In a second type of direct heater, water is circulated between the solar heater and the main or conventional hot water storage tank. Although the number of components are reduced, thereby reducing costs, and although the reduced number of components likewise reduces the radiant losses associated with component surface areas, the integrated system can have even lower efficiency. The problem lies in the temperature differential between the water in the collector panels and the water in the storage tank. When only a small differential exists, that is, the storage tank is maintained at a relatively high temperature compared with the temperature of the solar panels, the transfer of heat will be small and the efficiency of the system will be marginal. Since operating temperatures of solar panels can range in the area of 130°-140° F., it is even possible to have the solar collector cooling the hot storage if the supplemental heater is set to a temperature higher than that of the solar panels. In fact, the usual warming of the storage tank water greatly diminishes the storage capacity of a solar hot water system. As a result, the single storage tank method has proven to be inefficient to the point of being uneconomic.
The problem of single tank inefficiency has been attacked in various ways. An example is U.S. Pat. No. 4,253,446, Muller wherein a separating wall divides a single tank into an upper and lower portion. Although this arrangement improves the efficiency of the solar panel heat transfer, the problem of radiant heat loss remains. The overall functional effect of the Muller arrangement is to stack a preheater tank vertically below a main storage tank. Because of the loss of volume of the main storage, that is, the upper portion of the tank, it is necessary to increase the temperature of the upper portion (to maintain capacity) or to physically increase the volume of the upper portion. In either case, the upper portion will experience increased radiant heat loss and therefore decreased efficiency. What is needed is a tank providing a temperature gradient where cooler water is located near the storage tank surface and hot water is located away from the tank surface.
It is an object of the invention to provide a hot water storage tank having a temperature gradient within the tank which provides a lower temperature water for a solar collector.
It is another object of the invention to provide a hot water storage tank having a temperature gradient within the tank which reduces radiated heat loss.
It is a further object of the invention to provide a hot water storage tank having both a vertical and a horizontal temperature gradient.
It is yet another object of the invention to provide a hot water storage tank having baffled sections having vertical separations between storage volumes.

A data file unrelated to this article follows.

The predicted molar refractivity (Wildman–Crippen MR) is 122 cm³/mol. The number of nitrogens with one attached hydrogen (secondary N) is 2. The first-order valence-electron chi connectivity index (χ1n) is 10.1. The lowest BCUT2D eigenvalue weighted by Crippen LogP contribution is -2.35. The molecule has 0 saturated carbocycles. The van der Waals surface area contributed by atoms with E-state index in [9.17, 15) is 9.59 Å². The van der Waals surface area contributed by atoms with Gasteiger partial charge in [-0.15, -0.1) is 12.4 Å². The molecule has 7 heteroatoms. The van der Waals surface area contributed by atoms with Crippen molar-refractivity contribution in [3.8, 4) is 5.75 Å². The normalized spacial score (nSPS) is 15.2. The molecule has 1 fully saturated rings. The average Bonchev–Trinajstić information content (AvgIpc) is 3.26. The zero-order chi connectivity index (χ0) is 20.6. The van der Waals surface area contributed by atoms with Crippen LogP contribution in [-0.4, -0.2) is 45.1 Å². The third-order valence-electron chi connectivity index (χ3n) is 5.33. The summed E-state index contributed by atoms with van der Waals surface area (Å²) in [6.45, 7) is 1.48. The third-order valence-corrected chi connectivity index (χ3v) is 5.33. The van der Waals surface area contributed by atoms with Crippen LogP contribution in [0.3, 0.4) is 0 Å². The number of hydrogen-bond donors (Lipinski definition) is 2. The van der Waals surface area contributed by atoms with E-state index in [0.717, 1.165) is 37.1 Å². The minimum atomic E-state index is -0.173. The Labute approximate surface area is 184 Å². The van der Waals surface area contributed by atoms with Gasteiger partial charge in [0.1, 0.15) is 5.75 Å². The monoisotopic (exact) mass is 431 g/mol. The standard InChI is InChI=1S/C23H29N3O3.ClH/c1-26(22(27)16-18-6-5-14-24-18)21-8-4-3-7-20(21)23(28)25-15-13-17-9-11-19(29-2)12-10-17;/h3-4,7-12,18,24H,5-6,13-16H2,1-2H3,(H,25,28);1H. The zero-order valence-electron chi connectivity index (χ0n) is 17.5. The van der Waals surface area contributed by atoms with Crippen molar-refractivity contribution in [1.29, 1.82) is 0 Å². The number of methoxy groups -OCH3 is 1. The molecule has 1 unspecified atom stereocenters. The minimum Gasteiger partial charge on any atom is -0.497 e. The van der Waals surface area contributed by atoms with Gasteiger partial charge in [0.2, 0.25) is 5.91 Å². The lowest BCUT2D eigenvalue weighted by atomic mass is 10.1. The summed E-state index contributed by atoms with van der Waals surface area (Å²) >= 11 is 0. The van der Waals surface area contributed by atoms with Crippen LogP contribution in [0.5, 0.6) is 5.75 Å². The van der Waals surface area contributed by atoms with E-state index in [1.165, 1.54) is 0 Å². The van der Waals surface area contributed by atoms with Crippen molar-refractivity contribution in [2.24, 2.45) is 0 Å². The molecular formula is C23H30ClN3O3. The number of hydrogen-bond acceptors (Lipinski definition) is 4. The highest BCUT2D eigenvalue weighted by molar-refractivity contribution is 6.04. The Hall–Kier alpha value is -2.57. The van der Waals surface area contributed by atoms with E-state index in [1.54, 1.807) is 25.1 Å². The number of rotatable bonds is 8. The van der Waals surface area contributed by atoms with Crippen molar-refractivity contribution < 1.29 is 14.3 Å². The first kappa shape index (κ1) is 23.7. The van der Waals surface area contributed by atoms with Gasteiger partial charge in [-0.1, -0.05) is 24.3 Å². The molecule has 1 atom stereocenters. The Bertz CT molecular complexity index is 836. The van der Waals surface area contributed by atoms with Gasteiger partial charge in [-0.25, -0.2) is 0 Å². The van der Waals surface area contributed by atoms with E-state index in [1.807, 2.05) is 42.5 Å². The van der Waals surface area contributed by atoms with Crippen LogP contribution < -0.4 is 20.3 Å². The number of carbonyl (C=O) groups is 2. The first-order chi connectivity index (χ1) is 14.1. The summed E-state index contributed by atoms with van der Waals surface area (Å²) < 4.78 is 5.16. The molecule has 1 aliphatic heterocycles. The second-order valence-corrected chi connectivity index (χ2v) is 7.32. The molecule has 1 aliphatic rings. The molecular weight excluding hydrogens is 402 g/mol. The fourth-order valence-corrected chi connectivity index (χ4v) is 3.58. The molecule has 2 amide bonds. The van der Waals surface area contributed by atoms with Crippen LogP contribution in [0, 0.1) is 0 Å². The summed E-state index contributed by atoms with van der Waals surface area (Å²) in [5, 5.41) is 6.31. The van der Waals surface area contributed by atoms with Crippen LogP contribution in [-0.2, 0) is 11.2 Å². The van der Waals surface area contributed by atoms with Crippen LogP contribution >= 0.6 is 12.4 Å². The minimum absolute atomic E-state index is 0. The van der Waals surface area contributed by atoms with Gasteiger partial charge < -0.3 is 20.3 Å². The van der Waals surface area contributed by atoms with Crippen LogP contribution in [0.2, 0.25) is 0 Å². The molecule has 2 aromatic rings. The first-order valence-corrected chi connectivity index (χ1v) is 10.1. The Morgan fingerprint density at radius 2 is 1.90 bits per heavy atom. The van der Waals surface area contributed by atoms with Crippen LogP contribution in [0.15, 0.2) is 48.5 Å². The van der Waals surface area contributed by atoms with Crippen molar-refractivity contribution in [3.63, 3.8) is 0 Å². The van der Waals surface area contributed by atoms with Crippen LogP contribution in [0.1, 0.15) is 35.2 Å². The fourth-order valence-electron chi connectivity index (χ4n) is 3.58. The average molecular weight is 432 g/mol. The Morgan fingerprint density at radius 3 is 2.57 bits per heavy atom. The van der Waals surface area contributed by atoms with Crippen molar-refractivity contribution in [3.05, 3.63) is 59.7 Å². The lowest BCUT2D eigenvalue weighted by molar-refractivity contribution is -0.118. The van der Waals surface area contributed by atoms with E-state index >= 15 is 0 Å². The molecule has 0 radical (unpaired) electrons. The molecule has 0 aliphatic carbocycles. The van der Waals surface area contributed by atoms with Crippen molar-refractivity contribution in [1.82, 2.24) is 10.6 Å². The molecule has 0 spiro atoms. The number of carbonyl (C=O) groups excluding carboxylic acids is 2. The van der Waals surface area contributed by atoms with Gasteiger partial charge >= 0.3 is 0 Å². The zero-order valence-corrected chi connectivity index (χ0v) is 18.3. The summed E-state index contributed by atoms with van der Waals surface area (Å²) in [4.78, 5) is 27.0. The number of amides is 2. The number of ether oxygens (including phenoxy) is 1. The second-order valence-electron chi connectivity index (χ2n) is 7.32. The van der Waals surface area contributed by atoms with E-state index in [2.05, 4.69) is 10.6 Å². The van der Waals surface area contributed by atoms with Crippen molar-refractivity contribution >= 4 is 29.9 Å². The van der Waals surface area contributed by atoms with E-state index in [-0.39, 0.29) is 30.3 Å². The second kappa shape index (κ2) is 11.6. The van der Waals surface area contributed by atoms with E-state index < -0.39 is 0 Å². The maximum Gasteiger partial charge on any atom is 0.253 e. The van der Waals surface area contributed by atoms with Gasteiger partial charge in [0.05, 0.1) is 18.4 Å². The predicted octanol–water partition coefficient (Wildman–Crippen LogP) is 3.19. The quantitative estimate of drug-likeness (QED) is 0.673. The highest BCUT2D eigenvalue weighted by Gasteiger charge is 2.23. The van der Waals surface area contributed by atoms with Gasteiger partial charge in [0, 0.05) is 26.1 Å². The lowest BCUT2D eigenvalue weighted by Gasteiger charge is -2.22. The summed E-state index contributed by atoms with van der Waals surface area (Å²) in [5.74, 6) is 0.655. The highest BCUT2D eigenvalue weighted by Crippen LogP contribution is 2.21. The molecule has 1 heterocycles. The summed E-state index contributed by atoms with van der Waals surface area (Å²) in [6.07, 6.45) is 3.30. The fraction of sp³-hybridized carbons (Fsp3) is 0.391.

The invention is a cylindrical hot water storage tank for use with a solar collector system. The storage tank has an internal vertical cylindrical baffle by which two concentric storage volumes are formed, an outer annular volume and an inner cylindrical volume. Circulation to and between the storage volumes is designed to result in the coolest available water going to the solar collector. Circulation design also results in a hot inner volume and a warm outer volume, in effect wrapping the solar preheat tank around the hot core which acts as the conventional hot water storage.
FIG. 1 is a perspective cutaway view of the hot water storage tank;
FIG. 2 is a side view of the hot water storage tank; and
FIG. 3 is a plot of radiant heat loss versus hot water supply temperature.
Referring now to FIG. 1, the hot water storage tank, denoted generally by the reference numeral 10, is shown in a cutaway. The configuration of the hot water storage tank 10 combined with flow control, both within the tank and to and from the tank, provide a high degree of efficiency when used with a solar collector. The outer tank shell 12 is a conventionally constructed and insulated hot water storage tank. Cold water is supplied to the tank 10 through supply pipe 14 which provides water either to a solar panel through solar inlet pipe 15 or directly to the lower portion of the tank 10 through cold water inlet pipe 16. Water traveling to a solar panel through solar inlet pipe 15 returns to tank 10 through solar return pipe 17 and empties into tank 10 at a level approximately one-third of the tank height from the bottom at solar return outlet 18. A drain 19 is provided to empty the tank 10 and hot water is supplied from the tank through hot water supply pipe 20. A concentric baffle 22 forms an outer annular storage volume 23 and an inner cylindrical storage volume 24. Baffle 22 has a lower circulation port 26 and an upper circulation port 28 thereby allowing controlled exchange of water between the outer and inner volumes. A supplemental heating element 30 provides for additional heating of the stored water as needed to compensate for variations in solar collector return water and to provide an added temperature increase if needed. Also, a relief valve 32 is provided in case of overheating.